In Play's Jackie Kucinich breaks down the five big Farm Bill issues Congress needs to sort out before January. (The Washington Post)

In farming terms, it’s as if the cows are coming home.

House and Senate negotiators began long-delayed public talks Wednesday in hopes of striking a deal on a new farm bill by the end of the year amid worries that a bipartisan agreement may be impossible in the current political environment.

More than three dozen members of House and Senate agriculture committees gathered in an ornate House committee room to lament about years of political fighting that have prevented Congress from enacting broad farm legislation — which encompasses agriculture, energy and global trade and affects an estimated 16 million jobs and more than 40 million needy Americans.

“Let’s not take years to get it done,” House Agriculture Committee Chairman Frank D. Lucas (R-Okla.) said at the start of the hearing.

Senate Agriculture Committee Chairman Debbie Stabenow (D-Mich.) called the gathering “refreshing” and said the process could eventually “demonstrate to colleagues in both chambers that we can truly govern together.”

The House and the Senate have passed separate farm bills that would eliminate direct subsidy payments to farmers, make changes to crop insurance and other commodity programs, provide disaster assistance to farmers and write new rules on food labeling. But the two chambers differ sharply on how much money the federal government should spend on the Supplemental Nutrition Assistance Program, commonly known as food stamps.

The Democratic-run Senate passed a bipartisan measure in June that would cut about $4 billion in SNAP funding mostly by making administrative changes. But the GOP-controlled House approved slashing almost $40 billion in food stamp money over the next decade by rewriting eligibility rules for beneficiaries.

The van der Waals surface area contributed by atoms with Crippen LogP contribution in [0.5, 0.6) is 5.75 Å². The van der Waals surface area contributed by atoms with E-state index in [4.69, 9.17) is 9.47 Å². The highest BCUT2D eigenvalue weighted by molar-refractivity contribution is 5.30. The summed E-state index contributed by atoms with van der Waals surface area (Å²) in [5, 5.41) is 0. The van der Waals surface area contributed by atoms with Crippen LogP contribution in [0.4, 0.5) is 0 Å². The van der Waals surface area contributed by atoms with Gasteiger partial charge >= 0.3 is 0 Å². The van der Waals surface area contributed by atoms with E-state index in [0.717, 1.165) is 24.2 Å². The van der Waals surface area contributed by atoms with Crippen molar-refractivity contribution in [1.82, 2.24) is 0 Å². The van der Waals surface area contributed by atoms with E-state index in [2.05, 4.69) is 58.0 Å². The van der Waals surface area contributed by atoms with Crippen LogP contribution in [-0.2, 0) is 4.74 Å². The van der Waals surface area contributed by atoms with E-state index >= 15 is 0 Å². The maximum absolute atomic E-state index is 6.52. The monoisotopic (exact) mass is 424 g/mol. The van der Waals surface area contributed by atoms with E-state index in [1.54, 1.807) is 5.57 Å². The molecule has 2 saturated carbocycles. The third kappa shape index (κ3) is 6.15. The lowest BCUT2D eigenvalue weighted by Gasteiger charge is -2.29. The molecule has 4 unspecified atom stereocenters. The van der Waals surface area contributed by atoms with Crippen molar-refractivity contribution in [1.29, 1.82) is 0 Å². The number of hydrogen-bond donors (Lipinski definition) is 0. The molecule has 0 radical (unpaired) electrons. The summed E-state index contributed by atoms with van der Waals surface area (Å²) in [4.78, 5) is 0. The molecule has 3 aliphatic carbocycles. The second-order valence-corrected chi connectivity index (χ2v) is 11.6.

“I am willing to be flexible; I am willing to compromise,” said Rep. Jim McGovern (D-Mass.), a liberal supporter of the food program. “I will not support a farm bill that makes hunger worse.”

Negotiators have until Jan. 1 to reach a deal before some agricultural policies revert to laws passed in the 1930s and 1940s, a step that would cause the wholesale price of milk to double.

Some lawmakers and aides privately say that the farm bill, and its potential to save tens of billions of dollars, is likely to get merged into a broader spending plan that must be passed by Jan. 15 in order to keep the government open. Lawmakers gathered in the U.S. Capitol Wednesday to start drafting that potential new budget agreement.

But the House is scheduled to be in recess next week, leaving few legislative days to reach a deal on the farm bill before year’s end. Aides couldn’t say Wednesday when the conferees will meet again.

Negotiators will need to strike an agreement that can muster sufficient support in the sharply-divided House and Senate. The process could prove especially difficult in the House, where GOP members generally insist that any bill brought up for a vote must be supported by a majority of Republicans.

Once considered must-pass legislation, the farm bill’s clout has suffered in recent years amid the declining influence of rural America. But it remains one of the few opportunities for lawmakers to brag about their states’ agricultural prowess and to deliver on specific regional concerns.

“Minnesota is number one in turkeys. We’re looking forward to Thanksgiving,” Sen. Amy Klobuchar (D-Minn.) joked during the meeting.

Rep. Steve King (R-Iowa) touted his district’s agricultural productivity while Rep. Suzan DelBene (D-Wash.) noted the output of red raspberries from her state. Sen. Max Baucus (D-Mont.) said he’s seeking stronger forest conservation rules to manage trees killed by beetles in Montana.

And Sen. Pat Roberts (R-Kan.) warned that using the bill to classify lesser prairie chickens as an endangered species would adversely affect farming in several states.

“God bless the lesser prairie chicken,” Roberts said.